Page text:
Halpern v Canada (AG)

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Halpern v Canada (AG)
Osgoode Hall May 2012.jpg
CourtCourt of Appeal for Ontario
Full case nameHedy Halpern and Colleen Rogers, Michael Leshner and Michael Stark, Aloysius Pittman and Thomas Allworth, Dawn Onishenko and Julie Erbland, Carolyn Rowe and Carolyn Moffatt, Barbara McDowall and Gail Donnelly, Alison Kemper and Joyce Barnett
v
Attorney General of Canada, The Attorney General of Ontario, and Novina Wong, The Clerk of the City of Toronto
DecidedJune 10, 2003 (2003-06-10)
Case history
Appealed fromOntario Superior Court
Court membership
Judges sittingRoy McMurtry C.J.O, James MacPherson, Eileen Gillese JJ.A.

Halpern v Canada (AG), [2003] O.J. No. 2268 is a notable June 10, 2003 decision of the Court of Appeal for Ontario where the Court found that the common law definition of marriage, which defined marriage as between one man and one woman, violated section 15 of the Canadian Charter of Rights and Freedoms.

Background[edit]

The roots of the case began in December 2000 at the Metropolitan Community Church of Toronto, when pastor Brent Hawkes began issuing banns of marriage[1] in advance of performing wedding ceremonies for two same-sex couples — Kevin Bourassa and Joe Varnell, and Anne and Elaine Vautour — on January 14, 2001.[2] Because banns of marriage are accepted as a fully legal way to perform a marriage without the need for a city-issued marriage license, but marriages performed under either process require certification by the provincial registrar, the banns created a legal vacuum that would force a court case.[2]

Over the course of the year several other same-sex couples, among them Hedy Halpern and Colleen Rogers, and Michael Leshner and Michael Stark, joined the court challenge, which began hearings at the Ontario Superior Court in November 2001.[3]

Superior Court ruling[edit]

On July 12, 2002, the Superior Court ruled that marriage rights must be extended to same-sex couples, but it suspended the ruling for a period of two years to permit the Legislative Assembly of Ontario time to comply with the ruling through the legislative process.[4] However, as the Constitution of Canada provides that the definition of marriage is under federal jurisdiction while only the implementation is left to the provinces,[5] the decision left the situation unclear until the government of Jean Chrétien announced on July 29 that they would appeal.[6]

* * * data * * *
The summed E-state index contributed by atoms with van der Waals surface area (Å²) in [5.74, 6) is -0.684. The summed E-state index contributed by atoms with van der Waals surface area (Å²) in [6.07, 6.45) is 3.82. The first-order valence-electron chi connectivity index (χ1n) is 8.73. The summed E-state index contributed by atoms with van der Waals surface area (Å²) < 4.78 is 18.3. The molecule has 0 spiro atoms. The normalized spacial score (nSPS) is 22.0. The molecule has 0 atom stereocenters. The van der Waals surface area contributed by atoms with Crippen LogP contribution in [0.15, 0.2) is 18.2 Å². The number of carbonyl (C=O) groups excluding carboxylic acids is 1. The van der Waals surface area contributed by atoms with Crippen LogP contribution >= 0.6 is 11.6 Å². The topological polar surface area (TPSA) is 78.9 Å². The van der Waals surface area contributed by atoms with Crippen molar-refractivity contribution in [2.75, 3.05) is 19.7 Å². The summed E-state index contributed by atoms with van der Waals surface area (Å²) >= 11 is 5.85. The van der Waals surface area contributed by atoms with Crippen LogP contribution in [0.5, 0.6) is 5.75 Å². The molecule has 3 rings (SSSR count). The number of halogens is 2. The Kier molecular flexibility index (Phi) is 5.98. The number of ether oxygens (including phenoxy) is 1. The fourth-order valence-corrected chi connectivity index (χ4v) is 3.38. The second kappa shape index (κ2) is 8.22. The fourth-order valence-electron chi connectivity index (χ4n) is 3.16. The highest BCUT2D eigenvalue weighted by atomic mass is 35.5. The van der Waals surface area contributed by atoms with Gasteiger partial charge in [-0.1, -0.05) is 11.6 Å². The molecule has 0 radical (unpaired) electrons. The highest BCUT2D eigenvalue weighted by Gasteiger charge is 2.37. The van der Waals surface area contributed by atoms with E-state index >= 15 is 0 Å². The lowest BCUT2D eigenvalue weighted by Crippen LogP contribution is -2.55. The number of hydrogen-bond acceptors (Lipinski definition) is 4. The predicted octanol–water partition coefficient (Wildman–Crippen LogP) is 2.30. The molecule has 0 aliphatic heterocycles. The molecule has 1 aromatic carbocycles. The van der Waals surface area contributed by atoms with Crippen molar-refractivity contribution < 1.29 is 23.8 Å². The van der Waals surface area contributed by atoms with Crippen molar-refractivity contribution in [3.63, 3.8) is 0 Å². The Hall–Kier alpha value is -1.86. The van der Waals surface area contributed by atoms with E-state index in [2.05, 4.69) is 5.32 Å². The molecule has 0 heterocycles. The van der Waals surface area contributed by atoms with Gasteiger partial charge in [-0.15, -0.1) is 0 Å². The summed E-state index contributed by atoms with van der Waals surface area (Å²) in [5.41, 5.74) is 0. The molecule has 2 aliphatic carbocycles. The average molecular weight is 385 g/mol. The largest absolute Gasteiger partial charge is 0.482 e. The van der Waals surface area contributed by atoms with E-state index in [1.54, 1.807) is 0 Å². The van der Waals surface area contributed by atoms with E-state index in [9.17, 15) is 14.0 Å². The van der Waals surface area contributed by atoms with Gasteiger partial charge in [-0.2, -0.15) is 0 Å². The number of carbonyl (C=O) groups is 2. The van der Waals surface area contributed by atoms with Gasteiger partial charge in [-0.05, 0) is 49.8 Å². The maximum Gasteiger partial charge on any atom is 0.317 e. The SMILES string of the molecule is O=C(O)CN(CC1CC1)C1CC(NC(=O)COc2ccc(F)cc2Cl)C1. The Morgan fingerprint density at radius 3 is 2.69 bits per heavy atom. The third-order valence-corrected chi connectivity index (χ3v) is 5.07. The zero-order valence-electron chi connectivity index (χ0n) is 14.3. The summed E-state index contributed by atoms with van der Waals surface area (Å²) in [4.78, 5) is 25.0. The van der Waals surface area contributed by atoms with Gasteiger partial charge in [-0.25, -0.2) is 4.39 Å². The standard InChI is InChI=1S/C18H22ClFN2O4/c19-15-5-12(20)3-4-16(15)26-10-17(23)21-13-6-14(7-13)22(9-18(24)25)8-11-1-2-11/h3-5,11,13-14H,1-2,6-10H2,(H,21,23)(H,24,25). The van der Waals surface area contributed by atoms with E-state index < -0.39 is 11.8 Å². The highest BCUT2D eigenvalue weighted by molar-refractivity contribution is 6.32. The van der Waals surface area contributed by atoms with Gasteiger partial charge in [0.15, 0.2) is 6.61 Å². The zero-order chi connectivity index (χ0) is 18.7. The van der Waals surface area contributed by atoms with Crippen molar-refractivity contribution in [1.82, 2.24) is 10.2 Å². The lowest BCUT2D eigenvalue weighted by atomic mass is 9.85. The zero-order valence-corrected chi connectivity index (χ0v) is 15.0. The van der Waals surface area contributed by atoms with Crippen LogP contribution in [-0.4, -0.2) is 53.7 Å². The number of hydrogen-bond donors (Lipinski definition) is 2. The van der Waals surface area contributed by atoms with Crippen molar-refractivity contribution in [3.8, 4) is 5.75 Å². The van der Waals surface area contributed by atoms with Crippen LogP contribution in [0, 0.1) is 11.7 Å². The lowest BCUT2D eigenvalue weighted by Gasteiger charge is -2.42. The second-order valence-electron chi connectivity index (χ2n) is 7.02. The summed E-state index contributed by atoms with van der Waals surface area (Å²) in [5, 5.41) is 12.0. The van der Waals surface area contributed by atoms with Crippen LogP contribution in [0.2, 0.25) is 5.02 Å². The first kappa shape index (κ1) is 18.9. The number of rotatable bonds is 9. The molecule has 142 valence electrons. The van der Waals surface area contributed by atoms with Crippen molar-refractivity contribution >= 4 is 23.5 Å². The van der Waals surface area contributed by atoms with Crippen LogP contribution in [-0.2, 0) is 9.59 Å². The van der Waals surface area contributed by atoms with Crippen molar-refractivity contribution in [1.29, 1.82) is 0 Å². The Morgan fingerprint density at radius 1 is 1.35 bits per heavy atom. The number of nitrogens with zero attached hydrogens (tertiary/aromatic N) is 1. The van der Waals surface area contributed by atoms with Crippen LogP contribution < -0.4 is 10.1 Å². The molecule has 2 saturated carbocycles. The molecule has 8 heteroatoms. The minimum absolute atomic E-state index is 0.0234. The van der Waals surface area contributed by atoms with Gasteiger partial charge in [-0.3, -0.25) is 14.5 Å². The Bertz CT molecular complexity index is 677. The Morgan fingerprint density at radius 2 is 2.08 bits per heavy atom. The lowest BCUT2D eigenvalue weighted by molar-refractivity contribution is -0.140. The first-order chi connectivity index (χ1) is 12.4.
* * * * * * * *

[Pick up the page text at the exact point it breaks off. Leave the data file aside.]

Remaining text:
Court of Appeal[edit]

The Ontario Court of Appeal handed down its ruling on June 10, 2003.[7]

The unanimous Court found that the exclusion of same-sex couples was a clear violation of the Charter and moreover did not constitute a "reasonable infringement" under section 1. In this respect the judgment followed much of what had been ruled elsewhere.[7]

The court also held that there was to be no suspension of the remedy as it applied to the general population, and that the new definition allowing same-sex couples to marry would take effect immediately.

Results[edit]

Leshner and Stark became the first gay couple to be issued a marriage license after the decision,[8] while Bourassa and Varnell and the Vautours became the first legally recognized same-sex marriages overall since their marriages were deemed legal as of the date of the original ceremonies.[7] A few months later, however, Bourassa and Varnell were denied entry to the United States when travelling to attended a human rights conference, because the United States Customs agent refused to accept the validity of their marriage.[9]

In the next two years following the decision, courts in seven of Canada's other nine provinces and one of its three territories also legalized same-sex marriage in their jurisdictions before the Parliament of Canada passed the Civil Marriage Act in 2005.

The Globe and Mail, in choosing the "Nation Builders of the year," selected the judges involved in the case, namely Chief Justice Roy McMurtry, Eileen Gillese and James MacPherson,[10] while the Canadian edition of Time selected Stark and Leshner as its Canadian newsmakers of the year.[11]

See also[edit]

References[edit]

  1. ^ "Gay pastor 'called to lead people to freedom' ; Puts same-sex marriages on political agenda". Toronto Star, December 17, 2000.
  2. ^ a b "Same-sex couples preparing to tie knot: Weddings tomorrow". National Post, January 13, 2001.
  3. ^ "Same-sex marriage challenge begins". The Globe and Mail, November 6, 2001.
  4. ^ "Gay activists rejoice as Ontario ruling paves way for same-sex marriages". Canadian Press, July 12, 2002.
  5. ^ "Ontario weighs gay marriage options". Guelph Mercury, July 17, 2002.
  6. ^ "Feds to appeal Ontario same-sex court ruling". CTV News, July 29, 2002.
  7. ^ a b c "Appeals court declares same-sex marriage protected: Two Ontario men become legally married". Sudbury Star, June 11, 2003.
  8. ^ "First same-sex wedding conducted after court win". Victoria Times-Colonist, June 11, 2003.
  9. ^ "Gay couple denied U.S. entry". Prince George Citizen, September 19, 2003.
  10. ^ Anderssen, Erin (December 13, 2003). "Doing Canada justice" (PDF). The Globe and Mail. p. F.5.
  11. ^ "Gay couple named newsmaker". The Western Star, December 22, 2003.

External links[edit]